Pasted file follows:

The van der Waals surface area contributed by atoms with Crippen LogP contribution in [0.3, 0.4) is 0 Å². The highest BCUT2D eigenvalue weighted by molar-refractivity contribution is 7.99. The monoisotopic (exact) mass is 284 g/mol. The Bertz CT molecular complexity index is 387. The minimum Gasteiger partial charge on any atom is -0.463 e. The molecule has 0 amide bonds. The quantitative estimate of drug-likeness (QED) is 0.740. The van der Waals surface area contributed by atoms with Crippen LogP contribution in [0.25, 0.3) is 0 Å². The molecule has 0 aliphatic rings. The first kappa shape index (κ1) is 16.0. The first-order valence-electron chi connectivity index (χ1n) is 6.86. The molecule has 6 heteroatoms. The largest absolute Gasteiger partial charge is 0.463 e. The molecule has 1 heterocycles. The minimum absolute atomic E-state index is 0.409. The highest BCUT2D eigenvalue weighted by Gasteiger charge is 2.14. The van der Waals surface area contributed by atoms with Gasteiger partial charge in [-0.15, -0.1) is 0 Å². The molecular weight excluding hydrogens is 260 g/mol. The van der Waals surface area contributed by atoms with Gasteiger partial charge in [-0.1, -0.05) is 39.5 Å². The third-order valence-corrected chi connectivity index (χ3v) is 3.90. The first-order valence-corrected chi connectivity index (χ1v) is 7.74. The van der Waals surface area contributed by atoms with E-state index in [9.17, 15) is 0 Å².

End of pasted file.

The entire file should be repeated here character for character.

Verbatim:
The van der Waals surface area contributed by atoms with Crippen LogP contribution in [0.3, 0.4) is 0 Å². The highest BCUT2D eigenvalue weighted by molar-refractivity contribution is 7.99. The monoisotopic (exact) mass is 284 g/mol. The Bertz CT molecular complexity index is 387. The minimum Gasteiger partial charge on any atom is -0.463 e. The molecule has 0 amide bonds. The quantitative estimate of drug-likeness (QED) is 0.740. The van der Waals surface area contributed by atoms with Crippen LogP contribution in [0.25, 0.3) is 0 Å². The molecule has 0 aliphatic rings. The first kappa shape index (κ1) is 16.0. The first-order valence-electron chi connectivity index (χ1n) is 6.86. The molecule has 6 heteroatoms. The largest absolute Gasteiger partial charge is 0.463 e. The molecule has 1 heterocycles. The minimum absolute atomic E-state index is 0.409. The highest BCUT2D eigenvalue weighted by Gasteiger charge is 2.14. The van der Waals surface area contributed by atoms with Gasteiger partial charge in [-0.15, -0.1) is 0 Å². The molecular weight excluding hydrogens is 260 g/mol. The van der Waals surface area contributed by atoms with Gasteiger partial charge in [-0.1, -0.05) is 39.5 Å². The third-order valence-corrected chi connectivity index (χ3v) is 3.90. The first-order valence-corrected chi connectivity index (χ1v) is 7.74. The van der Waals surface area contributed by atoms with E-state index in [9.17, 15) is 0 Å².